It’s a fairly common experience for the beer drinker. Visiting a nice restaurant and being handed an impressive leather-bound volume with “beverage list” in gold lettering outlining a vast selection of wines from Australia and around the world. Champagnes costing up to and over $700-a-bottle headlining a studied offering of dozens of styles and varietals with the cheapest–or should that be least expensive–hovering above the $40 mark. Then there follows an array of dessert wines, ports, fortifieds and other dauntingly-named types of grape juice provided for the discerning diner’s post-prandial enjoyment.
But if you want a beer it’s nowhere to be seen in the beverage list. Instead, it’s usually tucked down in a corner on the back page of the menu, the drinks equivalent of the kid’s menu. The list itself usually runs to about ten entries, with the domestic beers dominated by whichever of the big breweries paid for the restaurant’s signage and beer taps. This is followed by an ‘imported’ list in which the majority are foreign brands brewed under licence in Australia.
Over the last three decades the selection of the actual brands has changed but the beers themselves are pretty much interchangeable: one or two light or mid-strength pale lagers, one or two domestic full-strength pale lagers, a low-carb very pale lager, one or two ‘premium’ Australian pale lagers and a couple of international pale lagers.
Now, there is nothing wrong with the common pale lager. They are cold and they are refreshing, they are easy-drinking and sessionable (almost to a fault if you heed the current health warnings). These lagers are the liquid backdrop to manly congregation, whether it be drinks after work, pushing sausages around a barbie plate or a weekend of watching sport. But, for all of that, they are largely uninspiring. And with the vast majority of Australians believing that pale lager is pretty much all there is to beer–and convinced by beer marketers that there actually are significant differences between the stock standard Australian lagers–there is little pressure for this to change.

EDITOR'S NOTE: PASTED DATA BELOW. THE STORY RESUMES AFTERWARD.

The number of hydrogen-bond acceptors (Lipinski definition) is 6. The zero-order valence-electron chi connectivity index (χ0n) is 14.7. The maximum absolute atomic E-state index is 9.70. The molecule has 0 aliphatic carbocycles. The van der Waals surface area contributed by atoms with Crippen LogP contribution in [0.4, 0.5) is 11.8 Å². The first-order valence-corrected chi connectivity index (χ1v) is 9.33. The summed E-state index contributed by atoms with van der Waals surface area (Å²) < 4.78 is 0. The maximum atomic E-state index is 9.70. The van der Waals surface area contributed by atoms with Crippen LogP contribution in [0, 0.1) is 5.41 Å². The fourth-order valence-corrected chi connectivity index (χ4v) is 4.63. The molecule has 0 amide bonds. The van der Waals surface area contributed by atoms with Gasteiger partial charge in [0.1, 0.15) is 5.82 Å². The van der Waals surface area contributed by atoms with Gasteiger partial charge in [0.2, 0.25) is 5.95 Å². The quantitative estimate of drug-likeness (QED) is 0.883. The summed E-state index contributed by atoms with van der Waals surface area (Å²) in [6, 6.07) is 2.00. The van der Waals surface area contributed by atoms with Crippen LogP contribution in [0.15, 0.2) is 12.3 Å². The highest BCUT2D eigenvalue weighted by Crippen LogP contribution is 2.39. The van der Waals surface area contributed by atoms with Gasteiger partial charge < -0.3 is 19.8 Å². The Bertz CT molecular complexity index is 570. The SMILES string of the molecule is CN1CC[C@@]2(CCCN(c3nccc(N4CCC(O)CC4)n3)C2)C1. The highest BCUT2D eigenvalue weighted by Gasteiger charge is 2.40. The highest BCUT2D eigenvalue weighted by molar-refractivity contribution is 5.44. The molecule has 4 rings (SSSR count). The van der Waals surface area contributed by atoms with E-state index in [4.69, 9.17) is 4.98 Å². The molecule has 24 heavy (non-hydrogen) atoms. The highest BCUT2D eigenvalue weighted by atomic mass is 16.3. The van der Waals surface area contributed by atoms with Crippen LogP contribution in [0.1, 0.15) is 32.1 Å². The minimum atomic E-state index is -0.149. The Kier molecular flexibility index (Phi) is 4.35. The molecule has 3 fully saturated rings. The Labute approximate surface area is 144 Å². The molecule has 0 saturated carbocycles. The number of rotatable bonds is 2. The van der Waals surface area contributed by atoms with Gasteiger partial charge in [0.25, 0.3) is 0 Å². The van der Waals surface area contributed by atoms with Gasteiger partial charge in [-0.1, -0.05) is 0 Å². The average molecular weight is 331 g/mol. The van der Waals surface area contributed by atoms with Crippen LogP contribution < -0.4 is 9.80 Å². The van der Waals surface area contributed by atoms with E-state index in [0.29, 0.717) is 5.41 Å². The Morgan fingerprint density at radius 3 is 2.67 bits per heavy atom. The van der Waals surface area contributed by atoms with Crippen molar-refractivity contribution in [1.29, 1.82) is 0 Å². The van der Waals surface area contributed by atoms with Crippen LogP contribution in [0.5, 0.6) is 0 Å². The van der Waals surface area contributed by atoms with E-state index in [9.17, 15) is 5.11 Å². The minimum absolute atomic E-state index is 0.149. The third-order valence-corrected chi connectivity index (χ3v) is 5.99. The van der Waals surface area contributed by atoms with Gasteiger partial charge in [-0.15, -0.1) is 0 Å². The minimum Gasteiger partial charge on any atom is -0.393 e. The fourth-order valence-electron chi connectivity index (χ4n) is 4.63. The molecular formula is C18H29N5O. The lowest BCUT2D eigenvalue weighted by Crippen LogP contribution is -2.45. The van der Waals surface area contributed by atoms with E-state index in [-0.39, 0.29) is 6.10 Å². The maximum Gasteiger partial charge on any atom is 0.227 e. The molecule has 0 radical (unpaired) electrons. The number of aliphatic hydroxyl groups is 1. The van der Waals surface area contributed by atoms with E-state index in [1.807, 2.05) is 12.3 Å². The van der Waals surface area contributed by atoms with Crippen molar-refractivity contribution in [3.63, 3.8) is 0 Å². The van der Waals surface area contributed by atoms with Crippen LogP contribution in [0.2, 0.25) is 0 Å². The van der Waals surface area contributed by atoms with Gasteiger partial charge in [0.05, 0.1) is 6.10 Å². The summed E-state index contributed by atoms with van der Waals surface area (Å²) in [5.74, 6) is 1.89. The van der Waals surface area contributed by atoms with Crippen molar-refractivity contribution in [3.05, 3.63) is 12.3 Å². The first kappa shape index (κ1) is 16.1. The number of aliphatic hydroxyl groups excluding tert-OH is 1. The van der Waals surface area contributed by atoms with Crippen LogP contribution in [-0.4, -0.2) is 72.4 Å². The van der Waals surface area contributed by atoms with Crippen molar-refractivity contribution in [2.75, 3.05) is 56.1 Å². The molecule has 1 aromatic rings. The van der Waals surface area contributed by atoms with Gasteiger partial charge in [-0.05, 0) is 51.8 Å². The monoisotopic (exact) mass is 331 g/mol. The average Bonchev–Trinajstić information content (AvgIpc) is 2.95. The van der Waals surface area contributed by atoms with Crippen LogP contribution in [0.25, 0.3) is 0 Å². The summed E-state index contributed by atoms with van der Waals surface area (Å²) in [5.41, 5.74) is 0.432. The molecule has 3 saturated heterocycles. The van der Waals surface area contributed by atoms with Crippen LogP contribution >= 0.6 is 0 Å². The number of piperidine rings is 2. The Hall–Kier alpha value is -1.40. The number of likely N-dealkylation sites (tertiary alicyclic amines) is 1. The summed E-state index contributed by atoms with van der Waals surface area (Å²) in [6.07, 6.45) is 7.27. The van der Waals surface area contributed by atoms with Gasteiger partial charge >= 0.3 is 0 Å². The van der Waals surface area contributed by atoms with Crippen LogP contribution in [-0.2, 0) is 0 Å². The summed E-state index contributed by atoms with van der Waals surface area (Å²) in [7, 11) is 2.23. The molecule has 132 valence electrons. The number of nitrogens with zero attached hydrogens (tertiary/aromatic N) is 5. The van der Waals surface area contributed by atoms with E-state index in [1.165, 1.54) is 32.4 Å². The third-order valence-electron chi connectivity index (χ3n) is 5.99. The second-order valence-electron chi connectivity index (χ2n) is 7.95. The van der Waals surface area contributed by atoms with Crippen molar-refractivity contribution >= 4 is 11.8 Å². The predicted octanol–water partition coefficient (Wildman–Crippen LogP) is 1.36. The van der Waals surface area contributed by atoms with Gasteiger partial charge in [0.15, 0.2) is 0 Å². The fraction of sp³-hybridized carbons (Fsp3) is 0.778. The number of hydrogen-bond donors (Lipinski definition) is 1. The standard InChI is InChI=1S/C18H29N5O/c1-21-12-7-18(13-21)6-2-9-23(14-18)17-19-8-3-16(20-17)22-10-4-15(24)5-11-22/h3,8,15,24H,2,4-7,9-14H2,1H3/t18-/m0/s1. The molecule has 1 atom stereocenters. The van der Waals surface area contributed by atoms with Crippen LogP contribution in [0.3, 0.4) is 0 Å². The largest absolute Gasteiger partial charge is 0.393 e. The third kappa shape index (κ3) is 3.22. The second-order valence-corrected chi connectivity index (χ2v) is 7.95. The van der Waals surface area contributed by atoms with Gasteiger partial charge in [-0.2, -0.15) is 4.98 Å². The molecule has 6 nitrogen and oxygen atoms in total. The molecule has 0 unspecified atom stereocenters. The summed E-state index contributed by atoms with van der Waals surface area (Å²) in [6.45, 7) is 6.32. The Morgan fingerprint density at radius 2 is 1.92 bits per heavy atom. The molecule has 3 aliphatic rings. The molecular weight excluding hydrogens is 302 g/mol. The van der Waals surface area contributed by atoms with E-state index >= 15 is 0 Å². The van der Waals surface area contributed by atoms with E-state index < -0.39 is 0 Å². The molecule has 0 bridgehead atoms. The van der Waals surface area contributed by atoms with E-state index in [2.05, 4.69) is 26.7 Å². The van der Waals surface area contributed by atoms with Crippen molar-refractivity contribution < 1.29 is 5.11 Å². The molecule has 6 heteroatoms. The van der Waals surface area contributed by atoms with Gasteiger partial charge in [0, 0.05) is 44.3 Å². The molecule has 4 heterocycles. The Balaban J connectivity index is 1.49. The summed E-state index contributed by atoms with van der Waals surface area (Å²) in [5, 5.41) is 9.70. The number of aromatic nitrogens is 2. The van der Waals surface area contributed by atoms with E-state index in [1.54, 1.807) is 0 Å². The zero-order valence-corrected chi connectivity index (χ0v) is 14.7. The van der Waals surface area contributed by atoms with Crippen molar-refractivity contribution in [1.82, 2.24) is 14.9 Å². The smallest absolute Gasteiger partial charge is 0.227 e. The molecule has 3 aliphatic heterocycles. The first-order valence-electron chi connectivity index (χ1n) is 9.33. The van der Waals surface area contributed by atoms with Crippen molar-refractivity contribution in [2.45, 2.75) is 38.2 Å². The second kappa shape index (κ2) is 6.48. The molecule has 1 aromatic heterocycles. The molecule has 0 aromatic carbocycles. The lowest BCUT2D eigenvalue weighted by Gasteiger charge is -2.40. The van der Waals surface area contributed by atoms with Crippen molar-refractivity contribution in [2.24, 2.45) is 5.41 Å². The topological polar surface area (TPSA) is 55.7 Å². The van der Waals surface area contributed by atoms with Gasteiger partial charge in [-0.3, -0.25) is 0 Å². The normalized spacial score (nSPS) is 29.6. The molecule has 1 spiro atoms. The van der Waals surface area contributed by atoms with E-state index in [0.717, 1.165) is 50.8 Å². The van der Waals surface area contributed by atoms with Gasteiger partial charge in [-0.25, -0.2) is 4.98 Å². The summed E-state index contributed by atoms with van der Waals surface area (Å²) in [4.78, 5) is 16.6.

This also explains why beer has become the Rodney Dangerfield of beverages; a fun, lovable buffoon standing around wondering why it can’t get no respect.
Australia has come a long way over the last thirty years in almost every aspect of the culinary arts. Sophisticated dining has evolved way beyond the classic ‘70s fare of a prawn cocktail, steak Diane and crepe Suzette. Today restaurants can’t get away with serving flagons of vin ordinaire and they employ baristas rather than stewing a pot of drip-filtered coffee uninvitingly near the cash register. Yet, when it comes to beer, our eateries are still largely stuck in the era of the safari suit, three-quarter sideburns and Valiant Chargers. With the amazing array of foods, flavours and dining options available, beer is still meat and three veg.
Beer can be perfectly paired with an incredible range of contemporary restaurant dishes, sometimes providing an even better match than wine–especially with desserts. It’s a strange thing but wine makers and chefs know about the incredibly diverse flavours of beer–many winemakers claim that it takes a lot of good beer to make good wine–but this isn’t reflected in our beverage lists.
Enough is enough. It is time to start lopping stars off restaurants that treat beer as an after-thought. Even allowing for a fairly small beer list we can do much better than a careless selection of near identical lagers and still please everybody.
Beer lovers, it’s time to make a stand. Stand tall, stand proud and say, “Bring me the beverage list. I want a beer.”